Column 4: Fe-Mg Mineral • Phaneritic and porphyritic rocks: name the identifiable Fe-Mg mineral(s) • Use both amount and appearance • Four choices (usually 1, sometimes 2 present): – Biotite (small amounts; felsic rocks) – Amphibole (moderate amounts, intermediate rocks) – Pyroxene (significant amounts in mafic and ultramafic rocks) – Olivine (small amounts in mafic rocks significant amounts in ultramafic rocks)
Column 4: Fe-Mg Mineral • Aphanitic rocks: – Cannot see the grains. Therefore report Fe-Mg mineral as n. d. = not determined. This is not the same as saying there is none. • Glassy rocks have no minerals. – Report as “none”
Appearance of Fe-Mg minerals • Biotite: Black, shiny, flakey • Amphibole: Black/dark green, shiny (visible cleavage surfaces), not flakey • Pyroxene: Black/dark green, dull (cleavage not readily visible), not flakey • Olivine, apple green, glassy
Column 5: % Q(uartz) • Phaneritic rocks: give the percentage quartz – Quartz is the dull grey glassy-looking mineral – The % quartz varies inversely with the amount of Fe-Mg mineral. • Felsic rocks: Significant amount of quartz, very little Fe-Mg mineral (and it’s usually biotite) • Mafic or ultramafic rocks: No quartz, abundant Fe-Mg mineral (pyroxene and/olivine) • Aphanitic rocks: report “n. d. ” not 0% • Glassy rocks: no minerals (i. e. 0% quartz).
Column 6: I(ntrusive) or E(xtrusive) • Is the rock intrusive (I) or extrusive (E)? • Rule of thumb: – Aphanitic texture => rock is extrusive – Phaneritic texture => rock is intrusive, except, mafic extrusive rocks are very commonly fine grained
Column 7: Rock Name • Use: – – the charts (on handout), examples (at back of lab), poster (back of lab, this Power. Point file), book. • Note that the name is, in some respects, the least important column of this lab. • This lab is your first introduction to igneous rocks and it is far more important to become familiar with them than to name them.
Let’s look at Sample #1
Texture is… Coarse grained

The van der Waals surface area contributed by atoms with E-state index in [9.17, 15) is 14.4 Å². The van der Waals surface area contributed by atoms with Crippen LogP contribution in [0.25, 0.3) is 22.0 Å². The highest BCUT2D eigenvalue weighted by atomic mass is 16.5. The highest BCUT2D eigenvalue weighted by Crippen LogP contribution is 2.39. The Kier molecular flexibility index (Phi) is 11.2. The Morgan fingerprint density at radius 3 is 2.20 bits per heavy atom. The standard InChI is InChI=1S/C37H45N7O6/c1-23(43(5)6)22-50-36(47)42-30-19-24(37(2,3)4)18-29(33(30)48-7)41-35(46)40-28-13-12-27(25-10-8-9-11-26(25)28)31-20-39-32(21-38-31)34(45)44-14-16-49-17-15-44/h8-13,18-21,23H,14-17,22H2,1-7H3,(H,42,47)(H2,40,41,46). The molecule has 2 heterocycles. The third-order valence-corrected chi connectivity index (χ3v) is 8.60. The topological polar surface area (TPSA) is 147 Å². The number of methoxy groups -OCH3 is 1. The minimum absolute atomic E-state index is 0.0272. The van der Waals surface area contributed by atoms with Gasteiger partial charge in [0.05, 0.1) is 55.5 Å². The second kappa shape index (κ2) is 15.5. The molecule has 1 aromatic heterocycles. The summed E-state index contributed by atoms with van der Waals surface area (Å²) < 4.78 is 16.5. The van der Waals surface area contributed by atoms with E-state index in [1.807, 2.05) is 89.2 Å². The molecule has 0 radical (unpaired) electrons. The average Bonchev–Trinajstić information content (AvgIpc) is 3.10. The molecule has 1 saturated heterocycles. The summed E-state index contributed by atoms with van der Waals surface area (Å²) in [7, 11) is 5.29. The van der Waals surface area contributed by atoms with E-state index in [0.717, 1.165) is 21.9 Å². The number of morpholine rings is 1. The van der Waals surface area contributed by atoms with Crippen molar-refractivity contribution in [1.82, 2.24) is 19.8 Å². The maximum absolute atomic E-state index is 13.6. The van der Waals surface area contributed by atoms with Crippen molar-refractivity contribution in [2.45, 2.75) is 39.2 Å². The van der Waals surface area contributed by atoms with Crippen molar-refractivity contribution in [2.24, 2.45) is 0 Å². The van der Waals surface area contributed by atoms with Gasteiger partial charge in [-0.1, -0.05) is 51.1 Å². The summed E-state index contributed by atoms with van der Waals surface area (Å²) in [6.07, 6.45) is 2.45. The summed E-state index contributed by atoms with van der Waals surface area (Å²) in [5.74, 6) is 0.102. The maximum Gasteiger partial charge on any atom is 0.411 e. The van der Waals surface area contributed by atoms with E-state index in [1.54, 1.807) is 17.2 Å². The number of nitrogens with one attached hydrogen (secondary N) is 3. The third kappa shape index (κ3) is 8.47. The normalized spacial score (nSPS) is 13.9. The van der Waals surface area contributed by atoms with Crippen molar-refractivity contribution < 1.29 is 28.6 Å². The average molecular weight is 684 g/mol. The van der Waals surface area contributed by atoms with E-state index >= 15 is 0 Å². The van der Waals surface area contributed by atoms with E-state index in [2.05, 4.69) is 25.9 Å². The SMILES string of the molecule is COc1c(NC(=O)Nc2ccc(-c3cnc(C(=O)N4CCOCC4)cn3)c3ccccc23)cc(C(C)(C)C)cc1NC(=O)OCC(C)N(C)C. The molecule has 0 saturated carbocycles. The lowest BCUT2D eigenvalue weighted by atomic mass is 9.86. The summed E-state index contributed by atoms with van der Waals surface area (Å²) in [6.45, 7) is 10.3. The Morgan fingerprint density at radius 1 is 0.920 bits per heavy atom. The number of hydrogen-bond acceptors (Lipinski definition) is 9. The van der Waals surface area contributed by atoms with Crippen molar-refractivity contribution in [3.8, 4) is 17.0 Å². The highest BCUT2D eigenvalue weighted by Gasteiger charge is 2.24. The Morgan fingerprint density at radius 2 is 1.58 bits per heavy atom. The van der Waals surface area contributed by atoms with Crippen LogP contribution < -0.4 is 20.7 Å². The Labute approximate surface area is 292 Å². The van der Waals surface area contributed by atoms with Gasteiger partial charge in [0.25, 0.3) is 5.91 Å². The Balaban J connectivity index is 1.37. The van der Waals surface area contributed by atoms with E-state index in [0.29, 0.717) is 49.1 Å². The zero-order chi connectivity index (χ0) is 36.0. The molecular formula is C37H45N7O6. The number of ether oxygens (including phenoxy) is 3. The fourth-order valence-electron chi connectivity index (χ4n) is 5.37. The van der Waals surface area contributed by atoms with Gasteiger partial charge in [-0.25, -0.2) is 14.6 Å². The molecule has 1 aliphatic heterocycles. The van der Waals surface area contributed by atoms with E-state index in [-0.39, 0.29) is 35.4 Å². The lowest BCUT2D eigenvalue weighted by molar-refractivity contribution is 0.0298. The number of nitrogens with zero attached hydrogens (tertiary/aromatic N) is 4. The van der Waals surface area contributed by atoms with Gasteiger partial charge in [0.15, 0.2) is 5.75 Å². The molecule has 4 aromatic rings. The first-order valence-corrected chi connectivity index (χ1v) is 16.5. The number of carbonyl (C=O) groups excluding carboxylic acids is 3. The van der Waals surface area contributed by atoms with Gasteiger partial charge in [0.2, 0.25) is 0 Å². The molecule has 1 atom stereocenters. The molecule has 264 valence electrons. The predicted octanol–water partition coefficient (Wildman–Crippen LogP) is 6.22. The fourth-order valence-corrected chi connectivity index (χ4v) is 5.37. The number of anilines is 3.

Is it F, I, M or U? What proportion is black minerals? 0 -10% (a little) 10 -40% (more than a little but less than half) 40 -90% (most) 90 -100% (all)
It is… Coarse grained I
What is the feldspar? K-feldspar: buff, beige, pink Plagioclase: white, grey, bluish
Feldspar is… Coarse grained I Plagioclase
What is the Fe-Mg mineral? Biotite: usually not much (0 -20%), black, shiny, and flakey Amphibole: moderate amounts (10 -40%), black, shiny and elongate (rods or clumps) Pyroxene: a lot (>40%), black, dull and lumpy Olivine: green and glassy
Look with the hand-lens Looks flaky!
What is the Fe-Mg mineral? Biotite: usually not much (0 -20%), black, shiny, and flakey Amphibole: moderate amounts (10 -40%), black, shiny, and elongate (rods or clumps) Pyroxene: a lot (>40%), black, dull, and lumpy Olivine: green and glassy
Fe-Mg mineral is… Coarse grained I Plagioclase Biotite
How much quartz? Quartz is grey and glassy looking. Estimate: A bit (0 -10%) More than a bit but less than a quarter (10 -25%) More than a quarter less than half (2550%) More than half (>50%)
% Q is … Coarse grained I Plagioclase Biotite ≈20
Is it intrusive or extrusive? Since it is coarse grained it must be… Coarse grained I Plagioclase Biotite ≈20 I
Because it is intermediate and intrusive it can be… Granodiorite: less Fe-Mg minerals, probably biotite and some amphibole or Diorite: more Fe. Mg minerals, mostly amphibole
Because it is intermediate and intrusive it is… Coarse grained I Plagioclase Biotite #1 done! ≈20 I Granodiorite
Microscopes and pumice • • Look through microscopes at slides Answer questions DON’T MOVE THE SLIDES OR ROTATE THE STAGE The drawings on the board show you where to find points of interest in the field of view • Don’t confuse colourless and transparent… • With pumice “experiment” think of density – as a whole.
One final point… • It will help to use the hand lens (particularly to differentiate biotite from amphibole). • Hand lenses have a very short focal length so you must hold them close to your eye (and the sample) to see anything.
Field trip next week • Bus departs from outside Huggins (University Avenue side) • Promptly at 1: 30 – don’t be late! • Keep an eye on the weather: – Colder on shore than in Wolfville (often 10 degrees colder) – Bring a jacket • Beach is bouldery; wear decent shoes with ankle support (not flip-flops, Birkenstocks, etc. )